Spierose learned through channels less than legal that while the two major city states may be under Ebongraspian authority, their people were by no means to indoctrinated fanatics of the capital. While the emperors maintained policy that ensured a capital soldier for every half city state soldier, the cities were equipped and well trained, hardened by continuous raider aggression. Nobles from these city states were under oath to send their offspring to the royal academy at Raven’s Perch for proper conditioning, yet these puppet nobles rarely held real authority in the city states and required frequent replacement. Interim councils of honourable and trustworthy mean were common. While unsure of the core populace’s reaction to revolution, he was confident that promising a looser confederation to the city states would sway them easily, provided friendly outside intervention. It was at this period in time that he would become acquainted with Boris, legendary orc commander, who resided as the only non-human on capitol isle as reward for his outstanding and devoted service. He had served on the front lines of the Ebongraspian subjugation of the jungle peoples two decades prior, and had been the only orc in history to escape a life in the great Ebongradian ghetto. The orcs were blind servants, but had incredible physical potential. It was Alexander who took Spierose to see the veteran by his two-story house in a picturesque part of town. To his surprise, they agreed on many things, and once Alexander had departed to attend school. Boris tentatively pulled closed the curtains. He told Spierose of the horrors of his campaigns and revealed to the awestruck intellectual that he was vehemently opposed to the government. Maintaining his fury in silence, he said, had been a greater challenge than any other he had faced, and the bulky general wept in the arms of Spierose, reinvigorated with hope.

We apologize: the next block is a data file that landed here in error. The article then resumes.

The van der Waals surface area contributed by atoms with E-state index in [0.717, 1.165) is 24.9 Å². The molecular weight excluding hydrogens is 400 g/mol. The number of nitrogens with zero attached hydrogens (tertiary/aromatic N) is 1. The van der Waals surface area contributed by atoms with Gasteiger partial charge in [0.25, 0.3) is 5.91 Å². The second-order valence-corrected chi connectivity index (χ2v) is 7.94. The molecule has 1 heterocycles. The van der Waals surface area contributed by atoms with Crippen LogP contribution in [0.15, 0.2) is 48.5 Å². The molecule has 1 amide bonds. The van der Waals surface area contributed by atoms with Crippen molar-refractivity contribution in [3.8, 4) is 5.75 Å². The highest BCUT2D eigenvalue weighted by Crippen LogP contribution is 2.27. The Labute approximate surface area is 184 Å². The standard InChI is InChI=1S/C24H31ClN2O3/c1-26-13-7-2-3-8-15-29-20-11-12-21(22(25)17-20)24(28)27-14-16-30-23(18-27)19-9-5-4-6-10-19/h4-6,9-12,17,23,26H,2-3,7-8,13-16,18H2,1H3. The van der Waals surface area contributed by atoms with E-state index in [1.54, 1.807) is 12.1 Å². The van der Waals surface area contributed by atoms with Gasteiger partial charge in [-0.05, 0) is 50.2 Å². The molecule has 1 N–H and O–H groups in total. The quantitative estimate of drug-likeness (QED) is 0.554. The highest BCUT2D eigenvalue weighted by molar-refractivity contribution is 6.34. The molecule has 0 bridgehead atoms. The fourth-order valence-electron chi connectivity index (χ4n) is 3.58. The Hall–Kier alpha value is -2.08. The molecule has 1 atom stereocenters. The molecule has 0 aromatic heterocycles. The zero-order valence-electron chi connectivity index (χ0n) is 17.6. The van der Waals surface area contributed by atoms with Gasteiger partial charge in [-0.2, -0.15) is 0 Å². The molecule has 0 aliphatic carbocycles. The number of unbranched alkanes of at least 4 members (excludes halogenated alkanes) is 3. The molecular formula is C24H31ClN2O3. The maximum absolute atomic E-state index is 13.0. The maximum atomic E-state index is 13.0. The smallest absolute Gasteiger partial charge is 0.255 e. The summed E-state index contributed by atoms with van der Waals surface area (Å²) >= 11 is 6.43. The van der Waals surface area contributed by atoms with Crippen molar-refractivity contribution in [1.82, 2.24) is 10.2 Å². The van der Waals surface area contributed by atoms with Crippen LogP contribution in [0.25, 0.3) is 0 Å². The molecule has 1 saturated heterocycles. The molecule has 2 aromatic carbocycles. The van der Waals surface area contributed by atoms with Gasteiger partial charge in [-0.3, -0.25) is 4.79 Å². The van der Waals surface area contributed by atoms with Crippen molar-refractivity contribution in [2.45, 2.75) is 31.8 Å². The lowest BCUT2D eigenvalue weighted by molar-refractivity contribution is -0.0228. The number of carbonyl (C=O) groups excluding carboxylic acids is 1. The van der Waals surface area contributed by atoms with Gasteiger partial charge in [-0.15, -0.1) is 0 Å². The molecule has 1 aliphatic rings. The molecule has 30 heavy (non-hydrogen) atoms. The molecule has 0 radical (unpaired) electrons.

It would be two days after the graduation of the royal duo that the two prodigies would be meandering around the docks of Ebongrad with their long time friend Daniel, whose Royal heritage had been discredited on grounds of his parents’ traitorous actions in the past. This would not deter the two nobles, and the three were the very best of comrades. It would be on this dock that the Ebongraspian republic would shimmer in the minds of the two men. One of their Royal Academy comrades had elected to celebrate his graduation with an execution, and saw in Daniel the perfect victim. A disgraced outcast with questionable loyalty to the empire would be an excellent target for his tomfoolery. Informing the secret service of his mutinous suspicions in Daniel, they were dispatched to the docks. From a nearby mast, Daniel was put to death with a sleek crossbow bolt. The two were utterly devastated, yet Spierose could only relish in their misery, as he saw unfold before him what he had hoped for for over half a decade - the disillusionment of these bright fellows.
The hatred in their hearts burnt bright.